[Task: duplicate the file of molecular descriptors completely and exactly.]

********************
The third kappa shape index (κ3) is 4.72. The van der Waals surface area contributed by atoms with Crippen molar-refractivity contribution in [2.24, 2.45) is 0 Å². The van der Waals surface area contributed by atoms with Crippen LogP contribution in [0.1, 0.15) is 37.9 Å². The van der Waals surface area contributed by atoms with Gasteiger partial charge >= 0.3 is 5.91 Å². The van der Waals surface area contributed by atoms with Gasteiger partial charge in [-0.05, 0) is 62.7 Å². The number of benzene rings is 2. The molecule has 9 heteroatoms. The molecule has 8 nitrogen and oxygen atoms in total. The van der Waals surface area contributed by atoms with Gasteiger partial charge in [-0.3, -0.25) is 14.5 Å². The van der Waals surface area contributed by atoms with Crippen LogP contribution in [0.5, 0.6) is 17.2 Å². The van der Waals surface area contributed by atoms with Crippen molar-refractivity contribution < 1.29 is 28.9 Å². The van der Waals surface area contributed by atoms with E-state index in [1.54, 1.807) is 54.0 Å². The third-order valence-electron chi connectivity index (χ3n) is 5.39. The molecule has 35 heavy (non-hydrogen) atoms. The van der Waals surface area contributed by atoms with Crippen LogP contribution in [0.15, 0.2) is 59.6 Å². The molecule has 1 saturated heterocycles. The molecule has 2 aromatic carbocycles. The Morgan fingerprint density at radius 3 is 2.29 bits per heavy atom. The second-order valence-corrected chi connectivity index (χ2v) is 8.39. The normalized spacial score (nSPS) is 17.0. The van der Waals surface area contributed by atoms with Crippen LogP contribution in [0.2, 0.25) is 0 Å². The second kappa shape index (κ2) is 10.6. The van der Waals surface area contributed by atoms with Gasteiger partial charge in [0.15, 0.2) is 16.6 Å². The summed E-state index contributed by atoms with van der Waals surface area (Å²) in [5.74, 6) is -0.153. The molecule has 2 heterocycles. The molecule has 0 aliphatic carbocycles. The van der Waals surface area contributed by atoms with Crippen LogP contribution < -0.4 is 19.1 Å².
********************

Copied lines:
The third kappa shape index (κ3) is 4.72. The van der Waals surface area contributed by atoms with Crippen molar-refractivity contribution in [2.24, 2.45) is 0 Å². The van der Waals surface area contributed by atoms with Crippen LogP contribution in [0.1, 0.15) is 37.9 Å². The van der Waals surface area contributed by atoms with Gasteiger partial charge >= 0.3 is 5.91 Å². The van der Waals surface area contributed by atoms with Gasteiger partial charge in [-0.05, 0) is 62.7 Å². The number of benzene rings is 2. The molecule has 9 heteroatoms. The molecule has 8 nitrogen and oxygen atoms in total. The van der Waals surface area contributed by atoms with Gasteiger partial charge in [-0.3, -0.25) is 14.5 Å². The van der Waals surface area contributed by atoms with Crippen LogP contribution in [0.5, 0.6) is 17.2 Å². The van der Waals surface area contributed by atoms with Crippen molar-refractivity contribution < 1.29 is 28.9 Å². The van der Waals surface area contributed by atoms with E-state index in [1.54, 1.807) is 54.0 Å². The third-order valence-electron chi connectivity index (χ3n) is 5.39. The molecule has 35 heavy (non-hydrogen) atoms. The van der Waals surface area contributed by atoms with Crippen LogP contribution in [0.15, 0.2) is 59.6 Å². The molecule has 1 saturated heterocycles. The molecule has 2 aromatic carbocycles. The Morgan fingerprint density at radius 3 is 2.29 bits per heavy atom. The second-order valence-corrected chi connectivity index (χ2v) is 8.39. The normalized spacial score (nSPS) is 17.0. The van der Waals surface area contributed by atoms with Crippen LogP contribution in [0.2, 0.25) is 0 Å². The second kappa shape index (κ2) is 10.6. The van der Waals surface area contributed by atoms with Gasteiger partial charge in [0.15, 0.2) is 16.6 Å². The summed E-state index contributed by atoms with van der Waals surface area (Å²) in [5.74, 6) is -0.153. The molecule has 2 heterocycles. The molecule has 0 aliphatic carbocycles. The van der Waals surface area contributed by atoms with Crippen LogP contribution < -0.4 is 19.1 Å².